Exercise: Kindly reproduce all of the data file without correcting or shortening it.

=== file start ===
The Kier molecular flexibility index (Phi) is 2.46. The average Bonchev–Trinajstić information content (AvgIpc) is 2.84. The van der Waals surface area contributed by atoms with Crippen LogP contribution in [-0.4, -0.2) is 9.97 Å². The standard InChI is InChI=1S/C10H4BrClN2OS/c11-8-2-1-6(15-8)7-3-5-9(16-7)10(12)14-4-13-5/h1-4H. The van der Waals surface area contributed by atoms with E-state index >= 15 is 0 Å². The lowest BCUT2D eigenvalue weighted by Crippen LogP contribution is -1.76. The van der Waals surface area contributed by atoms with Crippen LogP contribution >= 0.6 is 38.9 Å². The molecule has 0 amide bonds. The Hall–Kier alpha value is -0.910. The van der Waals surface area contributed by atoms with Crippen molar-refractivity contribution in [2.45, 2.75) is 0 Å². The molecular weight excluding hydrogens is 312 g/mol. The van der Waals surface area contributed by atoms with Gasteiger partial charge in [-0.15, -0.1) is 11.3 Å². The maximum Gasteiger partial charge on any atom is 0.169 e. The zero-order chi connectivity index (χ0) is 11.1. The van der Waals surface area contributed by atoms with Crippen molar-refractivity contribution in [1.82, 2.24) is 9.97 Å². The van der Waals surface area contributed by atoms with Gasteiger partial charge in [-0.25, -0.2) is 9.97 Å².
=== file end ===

The Kier molecular flexibility index (Phi) is 2.46. The average Bonchev–Trinajstić information content (AvgIpc) is 2.84. The van der Waals surface area contributed by atoms with Crippen LogP contribution in [-0.4, -0.2) is 9.97 Å². The standard InChI is InChI=1S/C10H4BrClN2OS/c11-8-2-1-6(15-8)7-3-5-9(16-7)10(12)14-4-13-5/h1-4H. The van der Waals surface area contributed by atoms with E-state index >= 15 is 0 Å². The lowest BCUT2D eigenvalue weighted by Crippen LogP contribution is -1.76. The van der Waals surface area contributed by atoms with Crippen LogP contribution >= 0.6 is 38.9 Å². The molecule has 0 amide bonds. The Hall–Kier alpha value is -0.910. The van der Waals surface area contributed by atoms with Crippen molar-refractivity contribution in [2.45, 2.75) is 0 Å². The molecular weight excluding hydrogens is 312 g/mol. The van der Waals surface area contributed by atoms with Gasteiger partial charge in [-0.15, -0.1) is 11.3 Å². The maximum Gasteiger partial charge on any atom is 0.169 e. The zero-order chi connectivity index (χ0) is 11.1. The van der Waals surface area contributed by atoms with Crippen molar-refractivity contribution in [1.82, 2.24) is 9.97 Å². The van der Waals surface area contributed by atoms with Gasteiger partial charge in [-0.25, -0.2) is 9.97 Å².